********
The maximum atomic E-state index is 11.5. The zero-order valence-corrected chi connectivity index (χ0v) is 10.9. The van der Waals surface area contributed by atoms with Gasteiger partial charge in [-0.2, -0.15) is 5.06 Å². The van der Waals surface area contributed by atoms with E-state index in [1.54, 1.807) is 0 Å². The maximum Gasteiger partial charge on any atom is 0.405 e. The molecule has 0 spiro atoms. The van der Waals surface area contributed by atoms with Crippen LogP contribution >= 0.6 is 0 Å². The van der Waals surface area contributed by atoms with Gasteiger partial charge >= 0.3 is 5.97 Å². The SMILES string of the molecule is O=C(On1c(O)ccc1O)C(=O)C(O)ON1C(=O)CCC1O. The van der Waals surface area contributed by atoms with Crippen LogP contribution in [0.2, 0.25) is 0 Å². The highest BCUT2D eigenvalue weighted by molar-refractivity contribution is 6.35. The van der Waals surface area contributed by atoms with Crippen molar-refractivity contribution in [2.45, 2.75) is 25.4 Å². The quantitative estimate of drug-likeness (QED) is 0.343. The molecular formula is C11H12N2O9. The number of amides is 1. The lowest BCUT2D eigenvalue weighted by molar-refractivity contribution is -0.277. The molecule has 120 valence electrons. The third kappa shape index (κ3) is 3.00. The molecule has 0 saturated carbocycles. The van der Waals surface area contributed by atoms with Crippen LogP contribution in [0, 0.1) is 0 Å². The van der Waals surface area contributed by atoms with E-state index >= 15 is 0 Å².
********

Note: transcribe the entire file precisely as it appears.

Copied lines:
The maximum atomic E-state index is 11.5. The zero-order valence-corrected chi connectivity index (χ0v) is 10.9. The van der Waals surface area contributed by atoms with Gasteiger partial charge in [-0.2, -0.15) is 5.06 Å². The van der Waals surface area contributed by atoms with E-state index in [1.54, 1.807) is 0 Å². The maximum Gasteiger partial charge on any atom is 0.405 e. The molecule has 0 spiro atoms. The van der Waals surface area contributed by atoms with Crippen LogP contribution >= 0.6 is 0 Å². The van der Waals surface area contributed by atoms with Gasteiger partial charge >= 0.3 is 5.97 Å². The SMILES string of the molecule is O=C(On1c(O)ccc1O)C(=O)C(O)ON1C(=O)CCC1O. The van der Waals surface area contributed by atoms with Crippen LogP contribution in [0.2, 0.25) is 0 Å². The highest BCUT2D eigenvalue weighted by molar-refractivity contribution is 6.35. The van der Waals surface area contributed by atoms with Crippen molar-refractivity contribution in [2.45, 2.75) is 25.4 Å². The quantitative estimate of drug-likeness (QED) is 0.343. The molecular formula is C11H12N2O9. The number of amides is 1. The lowest BCUT2D eigenvalue weighted by molar-refractivity contribution is -0.277. The molecule has 120 valence electrons. The third kappa shape index (κ3) is 3.00. The molecule has 0 saturated carbocycles. The van der Waals surface area contributed by atoms with Crippen LogP contribution in [0, 0.1) is 0 Å². The van der Waals surface area contributed by atoms with E-state index >= 15 is 0 Å².